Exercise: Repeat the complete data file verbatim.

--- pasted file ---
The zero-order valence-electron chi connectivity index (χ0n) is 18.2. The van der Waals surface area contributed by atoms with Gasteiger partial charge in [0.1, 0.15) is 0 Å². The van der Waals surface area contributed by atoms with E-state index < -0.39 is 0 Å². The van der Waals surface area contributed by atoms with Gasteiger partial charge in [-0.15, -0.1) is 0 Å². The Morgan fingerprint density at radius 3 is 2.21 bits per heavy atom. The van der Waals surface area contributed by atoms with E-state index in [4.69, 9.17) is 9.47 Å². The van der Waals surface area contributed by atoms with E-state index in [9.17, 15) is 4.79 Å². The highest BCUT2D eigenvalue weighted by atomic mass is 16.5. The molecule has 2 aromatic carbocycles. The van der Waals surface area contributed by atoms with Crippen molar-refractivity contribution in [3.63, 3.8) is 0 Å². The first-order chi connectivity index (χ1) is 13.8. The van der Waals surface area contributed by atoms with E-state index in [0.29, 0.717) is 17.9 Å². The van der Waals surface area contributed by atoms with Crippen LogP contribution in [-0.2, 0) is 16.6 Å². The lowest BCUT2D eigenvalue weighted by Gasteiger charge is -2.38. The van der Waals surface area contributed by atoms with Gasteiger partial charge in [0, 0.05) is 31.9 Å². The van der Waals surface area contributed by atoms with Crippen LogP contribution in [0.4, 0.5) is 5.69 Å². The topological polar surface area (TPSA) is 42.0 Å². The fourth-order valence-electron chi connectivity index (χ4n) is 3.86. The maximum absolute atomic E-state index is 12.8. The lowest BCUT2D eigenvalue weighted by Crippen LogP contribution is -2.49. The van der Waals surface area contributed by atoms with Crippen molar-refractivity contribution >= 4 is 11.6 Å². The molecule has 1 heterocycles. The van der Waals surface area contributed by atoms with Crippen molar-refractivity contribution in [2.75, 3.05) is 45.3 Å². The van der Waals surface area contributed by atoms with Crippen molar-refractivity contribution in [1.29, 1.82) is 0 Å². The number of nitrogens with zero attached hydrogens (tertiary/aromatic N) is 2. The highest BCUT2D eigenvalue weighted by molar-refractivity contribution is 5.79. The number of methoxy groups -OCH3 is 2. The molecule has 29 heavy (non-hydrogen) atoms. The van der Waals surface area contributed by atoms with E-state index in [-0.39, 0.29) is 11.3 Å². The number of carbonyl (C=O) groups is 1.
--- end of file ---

The zero-order valence-electron chi connectivity index (χ0n) is 18.2. The van der Waals surface area contributed by atoms with Gasteiger partial charge in [0.1, 0.15) is 0 Å². The van der Waals surface area contributed by atoms with E-state index < -0.39 is 0 Å². The van der Waals surface area contributed by atoms with Gasteiger partial charge in [-0.15, -0.1) is 0 Å². The Morgan fingerprint density at radius 3 is 2.21 bits per heavy atom. The van der Waals surface area contributed by atoms with E-state index in [4.69, 9.17) is 9.47 Å². The van der Waals surface area contributed by atoms with E-state index in [9.17, 15) is 4.79 Å². The highest BCUT2D eigenvalue weighted by atomic mass is 16.5. The molecule has 2 aromatic carbocycles. The van der Waals surface area contributed by atoms with Crippen molar-refractivity contribution in [3.63, 3.8) is 0 Å². The first-order chi connectivity index (χ1) is 13.8. The van der Waals surface area contributed by atoms with E-state index in [0.29, 0.717) is 17.9 Å². The van der Waals surface area contributed by atoms with Crippen LogP contribution in [-0.2, 0) is 16.6 Å². The lowest BCUT2D eigenvalue weighted by Gasteiger charge is -2.38. The van der Waals surface area contributed by atoms with Gasteiger partial charge in [0, 0.05) is 31.9 Å². The van der Waals surface area contributed by atoms with Crippen LogP contribution in [0.4, 0.5) is 5.69 Å². The topological polar surface area (TPSA) is 42.0 Å². The fourth-order valence-electron chi connectivity index (χ4n) is 3.86. The maximum absolute atomic E-state index is 12.8. The lowest BCUT2D eigenvalue weighted by Crippen LogP contribution is -2.49. The van der Waals surface area contributed by atoms with Crippen molar-refractivity contribution >= 4 is 11.6 Å². The molecule has 1 heterocycles. The van der Waals surface area contributed by atoms with Crippen molar-refractivity contribution in [2.75, 3.05) is 45.3 Å². The van der Waals surface area contributed by atoms with Crippen molar-refractivity contribution in [1.29, 1.82) is 0 Å². The number of nitrogens with zero attached hydrogens (tertiary/aromatic N) is 2. The highest BCUT2D eigenvalue weighted by molar-refractivity contribution is 5.79. The number of methoxy groups -OCH3 is 2. The molecule has 29 heavy (non-hydrogen) atoms. The van der Waals surface area contributed by atoms with E-state index in [-0.39, 0.29) is 11.3 Å². The number of carbonyl (C=O) groups is 1.